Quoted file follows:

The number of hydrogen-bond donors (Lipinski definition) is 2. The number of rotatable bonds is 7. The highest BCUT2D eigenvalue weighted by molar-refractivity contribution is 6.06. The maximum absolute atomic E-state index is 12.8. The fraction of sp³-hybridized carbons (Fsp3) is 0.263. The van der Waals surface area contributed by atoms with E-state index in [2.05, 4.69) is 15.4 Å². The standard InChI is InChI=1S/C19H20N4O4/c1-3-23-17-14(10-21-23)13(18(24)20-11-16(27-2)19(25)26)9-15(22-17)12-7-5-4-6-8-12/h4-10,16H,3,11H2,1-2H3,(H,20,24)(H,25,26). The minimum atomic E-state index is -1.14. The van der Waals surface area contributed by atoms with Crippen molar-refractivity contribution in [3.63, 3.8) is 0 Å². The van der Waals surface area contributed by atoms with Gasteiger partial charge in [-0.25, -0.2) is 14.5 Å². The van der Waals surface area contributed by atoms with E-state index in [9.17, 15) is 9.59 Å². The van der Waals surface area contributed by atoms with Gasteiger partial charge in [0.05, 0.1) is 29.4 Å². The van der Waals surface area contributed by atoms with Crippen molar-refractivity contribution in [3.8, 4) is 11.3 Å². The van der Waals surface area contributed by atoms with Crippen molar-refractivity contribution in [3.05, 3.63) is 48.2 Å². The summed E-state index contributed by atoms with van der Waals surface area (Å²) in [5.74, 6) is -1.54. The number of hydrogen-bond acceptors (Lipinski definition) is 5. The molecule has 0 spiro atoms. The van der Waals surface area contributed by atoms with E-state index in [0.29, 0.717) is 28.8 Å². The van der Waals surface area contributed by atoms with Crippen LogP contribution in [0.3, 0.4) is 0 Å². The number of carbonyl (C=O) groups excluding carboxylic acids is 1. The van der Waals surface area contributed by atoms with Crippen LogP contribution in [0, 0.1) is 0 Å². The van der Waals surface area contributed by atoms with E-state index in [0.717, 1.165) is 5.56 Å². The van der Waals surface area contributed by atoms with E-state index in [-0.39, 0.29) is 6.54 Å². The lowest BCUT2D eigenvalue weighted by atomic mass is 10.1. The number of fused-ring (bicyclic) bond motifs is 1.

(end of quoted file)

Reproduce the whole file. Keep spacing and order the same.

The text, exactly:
The number of hydrogen-bond donors (Lipinski definition) is 2. The number of rotatable bonds is 7. The highest BCUT2D eigenvalue weighted by molar-refractivity contribution is 6.06. The maximum absolute atomic E-state index is 12.8. The fraction of sp³-hybridized carbons (Fsp3) is 0.263. The van der Waals surface area contributed by atoms with E-state index in [2.05, 4.69) is 15.4 Å². The standard InChI is InChI=1S/C19H20N4O4/c1-3-23-17-14(10-21-23)13(18(24)20-11-16(27-2)19(25)26)9-15(22-17)12-7-5-4-6-8-12/h4-10,16H,3,11H2,1-2H3,(H,20,24)(H,25,26). The minimum atomic E-state index is -1.14. The van der Waals surface area contributed by atoms with Crippen molar-refractivity contribution in [3.63, 3.8) is 0 Å². The van der Waals surface area contributed by atoms with Gasteiger partial charge in [-0.25, -0.2) is 14.5 Å². The van der Waals surface area contributed by atoms with E-state index in [9.17, 15) is 9.59 Å². The van der Waals surface area contributed by atoms with Gasteiger partial charge in [0.05, 0.1) is 29.4 Å². The van der Waals surface area contributed by atoms with Crippen molar-refractivity contribution in [3.8, 4) is 11.3 Å². The van der Waals surface area contributed by atoms with Crippen molar-refractivity contribution in [3.05, 3.63) is 48.2 Å². The summed E-state index contributed by atoms with van der Waals surface area (Å²) in [5.74, 6) is -1.54. The number of hydrogen-bond acceptors (Lipinski definition) is 5. The molecule has 0 spiro atoms. The van der Waals surface area contributed by atoms with E-state index in [0.29, 0.717) is 28.8 Å². The van der Waals surface area contributed by atoms with Crippen LogP contribution in [0.3, 0.4) is 0 Å². The number of carbonyl (C=O) groups excluding carboxylic acids is 1. The van der Waals surface area contributed by atoms with Crippen LogP contribution in [0, 0.1) is 0 Å². The van der Waals surface area contributed by atoms with E-state index in [0.717, 1.165) is 5.56 Å². The van der Waals surface area contributed by atoms with E-state index in [-0.39, 0.29) is 6.54 Å². The lowest BCUT2D eigenvalue weighted by atomic mass is 10.1. The number of fused-ring (bicyclic) bond motifs is 1.